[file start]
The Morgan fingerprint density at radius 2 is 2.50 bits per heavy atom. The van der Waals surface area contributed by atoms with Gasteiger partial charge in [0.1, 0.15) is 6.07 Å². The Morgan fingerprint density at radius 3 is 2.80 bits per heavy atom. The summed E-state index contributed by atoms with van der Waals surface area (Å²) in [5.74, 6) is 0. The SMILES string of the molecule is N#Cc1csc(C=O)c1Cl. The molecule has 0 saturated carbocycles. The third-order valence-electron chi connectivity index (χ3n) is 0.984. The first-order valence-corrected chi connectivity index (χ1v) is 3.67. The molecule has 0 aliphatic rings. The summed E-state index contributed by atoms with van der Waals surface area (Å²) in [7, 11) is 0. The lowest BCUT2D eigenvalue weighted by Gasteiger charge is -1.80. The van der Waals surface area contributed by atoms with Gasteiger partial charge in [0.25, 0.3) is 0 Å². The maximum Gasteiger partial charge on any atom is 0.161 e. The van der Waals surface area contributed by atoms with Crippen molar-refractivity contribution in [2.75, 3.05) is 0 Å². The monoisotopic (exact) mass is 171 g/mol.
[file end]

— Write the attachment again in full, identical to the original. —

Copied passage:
The Morgan fingerprint density at radius 2 is 2.50 bits per heavy atom. The van der Waals surface area contributed by atoms with Gasteiger partial charge in [0.1, 0.15) is 6.07 Å². The Morgan fingerprint density at radius 3 is 2.80 bits per heavy atom. The summed E-state index contributed by atoms with van der Waals surface area (Å²) in [5.74, 6) is 0. The SMILES string of the molecule is N#Cc1csc(C=O)c1Cl. The molecule has 0 saturated carbocycles. The third-order valence-electron chi connectivity index (χ3n) is 0.984. The first-order valence-corrected chi connectivity index (χ1v) is 3.67. The molecule has 0 aliphatic rings. The summed E-state index contributed by atoms with van der Waals surface area (Å²) in [7, 11) is 0. The lowest BCUT2D eigenvalue weighted by Gasteiger charge is -1.80. The van der Waals surface area contributed by atoms with Gasteiger partial charge in [0.25, 0.3) is 0 Å². The maximum Gasteiger partial charge on any atom is 0.161 e. The van der Waals surface area contributed by atoms with Crippen molar-refractivity contribution in [2.75, 3.05) is 0 Å². The monoisotopic (exact) mass is 171 g/mol.